Two wells for the price of one

 By Robin Wylie

Oil wells could soon be providing an unlikely source of renewable energy. The hot water that is removed during the hydrocarbon drilling process could provide a large, untapped source of geothermal energy, according to studies. If the geothermal potential of oil wells can be tapped, it offers a clean – and importantly, cheap – source of renewable energy. The cost of exploration and drilling is the main barrier to geothermal power. Since oil wells have already been drilled, this cost is removed completely…

Geothermal heat is one of the most promising forms of renewable energy our planet has to offer. The International Energy Agency estimates that by 2050, geothermal energy could contribute 1400 trillion watt-hours of power each year – seven percent of the world’s current energy consumption. And the hydrocarbon industry could play a surprising role in this development.

Statistically speaking, oil wells are badly named. The main liquid they produce isn’t black, but blue. Water makes up as much as 98% of the fluid that comes out of an oil well. In the past, this “water-cut” was considered a nuisance by drilling companies, but it could soon be powering homes.

The water pumped out of oil wells can reach temperatures of 100°C (212°F) or more, due to the natural geothermal heat found at such depths. This hot water can be used to produce electricity in much the same way as conventional geothermal fluids are used in places like Iceland. Geothermal water derived from oil wells isn’t as hot as other kinds, but it does come with a major advantage — its price.

A recent study found that in Qatar, oil wells could be converted into geothermal plants (while still producing oil) with an output of 5MW. What's more, the price of the electricity would be extremely competitive, at 6 US cents/kWH, meaning that the plants could pay for themselves within five years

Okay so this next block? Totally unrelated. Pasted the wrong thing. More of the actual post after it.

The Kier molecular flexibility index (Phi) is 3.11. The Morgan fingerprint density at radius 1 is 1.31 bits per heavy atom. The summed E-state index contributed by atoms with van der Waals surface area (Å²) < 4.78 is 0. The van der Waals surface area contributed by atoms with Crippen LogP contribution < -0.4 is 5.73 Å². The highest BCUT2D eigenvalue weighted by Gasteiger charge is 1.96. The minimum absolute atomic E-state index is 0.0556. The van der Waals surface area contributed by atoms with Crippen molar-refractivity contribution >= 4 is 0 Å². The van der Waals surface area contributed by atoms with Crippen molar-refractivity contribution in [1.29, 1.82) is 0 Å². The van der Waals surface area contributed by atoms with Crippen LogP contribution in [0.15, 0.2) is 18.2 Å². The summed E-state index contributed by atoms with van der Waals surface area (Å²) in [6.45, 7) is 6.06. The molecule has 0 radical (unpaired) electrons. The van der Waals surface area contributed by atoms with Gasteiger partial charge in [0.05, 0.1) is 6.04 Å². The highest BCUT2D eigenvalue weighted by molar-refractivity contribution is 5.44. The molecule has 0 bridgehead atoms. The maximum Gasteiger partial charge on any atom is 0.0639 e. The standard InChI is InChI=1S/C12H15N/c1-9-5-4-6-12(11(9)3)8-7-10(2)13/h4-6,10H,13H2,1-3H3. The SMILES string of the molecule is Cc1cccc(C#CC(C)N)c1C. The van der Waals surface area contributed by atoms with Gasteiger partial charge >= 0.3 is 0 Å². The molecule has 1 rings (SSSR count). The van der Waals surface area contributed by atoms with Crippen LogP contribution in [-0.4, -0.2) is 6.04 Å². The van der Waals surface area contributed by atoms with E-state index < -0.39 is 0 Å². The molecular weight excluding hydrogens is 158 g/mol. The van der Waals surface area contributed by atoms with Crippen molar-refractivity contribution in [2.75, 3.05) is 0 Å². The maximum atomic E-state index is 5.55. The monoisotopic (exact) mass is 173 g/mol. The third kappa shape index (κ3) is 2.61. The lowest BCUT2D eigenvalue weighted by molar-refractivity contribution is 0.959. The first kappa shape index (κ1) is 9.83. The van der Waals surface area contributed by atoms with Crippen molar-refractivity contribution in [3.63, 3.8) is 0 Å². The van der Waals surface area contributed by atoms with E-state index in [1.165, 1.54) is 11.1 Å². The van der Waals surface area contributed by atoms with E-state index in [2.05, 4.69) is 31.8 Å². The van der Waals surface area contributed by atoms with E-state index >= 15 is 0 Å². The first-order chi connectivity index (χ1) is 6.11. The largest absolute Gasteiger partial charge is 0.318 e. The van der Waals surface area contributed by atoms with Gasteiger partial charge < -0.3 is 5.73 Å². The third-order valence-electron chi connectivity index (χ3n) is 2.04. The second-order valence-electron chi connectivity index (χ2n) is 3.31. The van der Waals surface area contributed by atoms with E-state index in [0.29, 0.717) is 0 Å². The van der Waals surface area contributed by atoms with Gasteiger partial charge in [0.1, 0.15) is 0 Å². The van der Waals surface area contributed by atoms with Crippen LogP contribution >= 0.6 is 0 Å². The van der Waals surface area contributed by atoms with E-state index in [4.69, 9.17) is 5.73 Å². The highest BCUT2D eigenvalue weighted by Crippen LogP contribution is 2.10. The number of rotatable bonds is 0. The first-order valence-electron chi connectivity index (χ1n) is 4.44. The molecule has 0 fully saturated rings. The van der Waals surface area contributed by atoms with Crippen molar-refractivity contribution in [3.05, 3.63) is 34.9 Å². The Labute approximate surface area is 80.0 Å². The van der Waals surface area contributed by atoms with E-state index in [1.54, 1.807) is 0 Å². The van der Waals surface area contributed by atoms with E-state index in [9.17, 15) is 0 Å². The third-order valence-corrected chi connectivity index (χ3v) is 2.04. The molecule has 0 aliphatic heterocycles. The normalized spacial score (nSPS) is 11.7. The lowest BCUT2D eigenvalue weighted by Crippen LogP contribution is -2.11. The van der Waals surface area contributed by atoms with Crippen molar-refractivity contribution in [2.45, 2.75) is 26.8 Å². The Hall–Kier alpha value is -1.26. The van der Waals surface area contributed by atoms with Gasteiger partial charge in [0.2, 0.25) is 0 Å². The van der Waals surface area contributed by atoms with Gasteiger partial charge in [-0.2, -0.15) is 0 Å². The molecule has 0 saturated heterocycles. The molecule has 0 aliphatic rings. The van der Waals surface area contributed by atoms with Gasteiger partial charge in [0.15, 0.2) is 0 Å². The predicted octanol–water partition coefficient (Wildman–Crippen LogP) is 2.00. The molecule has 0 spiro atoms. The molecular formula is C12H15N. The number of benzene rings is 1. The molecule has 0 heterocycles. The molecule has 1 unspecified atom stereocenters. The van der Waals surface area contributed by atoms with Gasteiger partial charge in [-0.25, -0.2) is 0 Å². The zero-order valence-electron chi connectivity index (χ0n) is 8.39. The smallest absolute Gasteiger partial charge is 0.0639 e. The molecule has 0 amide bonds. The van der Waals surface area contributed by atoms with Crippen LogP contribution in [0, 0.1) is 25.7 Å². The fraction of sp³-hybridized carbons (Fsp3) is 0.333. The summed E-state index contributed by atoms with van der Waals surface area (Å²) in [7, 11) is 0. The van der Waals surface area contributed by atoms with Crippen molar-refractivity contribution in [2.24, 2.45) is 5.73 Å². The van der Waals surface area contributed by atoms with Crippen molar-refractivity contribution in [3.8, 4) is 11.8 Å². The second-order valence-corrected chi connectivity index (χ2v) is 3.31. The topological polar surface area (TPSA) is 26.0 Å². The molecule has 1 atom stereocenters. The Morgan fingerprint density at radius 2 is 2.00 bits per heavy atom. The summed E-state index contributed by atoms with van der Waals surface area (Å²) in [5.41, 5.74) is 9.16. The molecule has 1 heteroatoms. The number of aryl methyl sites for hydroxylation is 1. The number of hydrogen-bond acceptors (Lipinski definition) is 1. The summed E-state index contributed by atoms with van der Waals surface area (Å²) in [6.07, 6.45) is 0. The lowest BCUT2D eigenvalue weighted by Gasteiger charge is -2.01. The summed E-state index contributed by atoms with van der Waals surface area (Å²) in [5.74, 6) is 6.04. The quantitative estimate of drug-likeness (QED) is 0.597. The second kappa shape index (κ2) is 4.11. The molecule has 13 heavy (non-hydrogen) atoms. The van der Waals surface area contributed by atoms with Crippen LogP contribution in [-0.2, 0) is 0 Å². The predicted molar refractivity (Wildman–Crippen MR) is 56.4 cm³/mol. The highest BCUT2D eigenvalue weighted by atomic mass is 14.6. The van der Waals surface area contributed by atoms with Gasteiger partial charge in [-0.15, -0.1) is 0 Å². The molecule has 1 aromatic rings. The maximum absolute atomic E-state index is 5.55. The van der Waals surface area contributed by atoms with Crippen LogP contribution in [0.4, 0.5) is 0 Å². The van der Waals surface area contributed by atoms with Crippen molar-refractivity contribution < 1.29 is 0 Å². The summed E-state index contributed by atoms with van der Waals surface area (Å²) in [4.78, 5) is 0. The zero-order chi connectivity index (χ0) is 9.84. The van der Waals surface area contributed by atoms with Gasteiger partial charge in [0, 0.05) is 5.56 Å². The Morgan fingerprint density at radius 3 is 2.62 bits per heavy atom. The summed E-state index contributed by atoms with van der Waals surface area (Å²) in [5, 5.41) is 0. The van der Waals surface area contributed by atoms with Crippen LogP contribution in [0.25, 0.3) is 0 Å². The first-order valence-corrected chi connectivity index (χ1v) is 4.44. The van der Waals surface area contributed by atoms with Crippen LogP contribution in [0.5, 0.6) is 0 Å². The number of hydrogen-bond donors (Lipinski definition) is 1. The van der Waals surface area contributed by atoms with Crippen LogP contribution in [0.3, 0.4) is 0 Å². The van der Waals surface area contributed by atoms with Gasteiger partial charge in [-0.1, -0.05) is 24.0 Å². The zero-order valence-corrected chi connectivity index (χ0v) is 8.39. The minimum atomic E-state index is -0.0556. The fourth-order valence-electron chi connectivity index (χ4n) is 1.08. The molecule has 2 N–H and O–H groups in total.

One of the main barriers to the expansion of geothermal energy is the cost of drilling down to tap the hot fluid. Forty percent of the price of a geothermal plant goes into making the well. By using existing oil wells, this expense could be cut out entirely, potentially making it much easier to implement geothermal energy generation on a wider scale.

Geothermal energy harvesting using oil wells is still at the test stage. But new research suggests that it could eventually offer a new, economically viable source of renewable energy. A recent study in the journal Energy found that an oil well in Qatar could theoretically sustain a five megawatt geothermal power plant, at just ⅔ the operating cost of an equivalent gas-fired power station.

As well as a price cut, using oil wells to gather geothermal energy could significantly increase the energy source’s global output. If all the waste water from hydrocarbon drilling in the US could be harnessed, it would generate approximately 12 trillion watt-hours of power per year. This would boost the global output of geothermal electricity by almost 20% (it currently stands at 67.2 TWh). If the same could be done globally, that number could double. It might be naive to imagine that the necessary modifications to infrastructure could be made on such a scale – but where there’s a well, there’s a way.

about the author
Robin Wylie
Freelance earth/space science journalist. Currently finishing off a PhD in volcanology at University College London.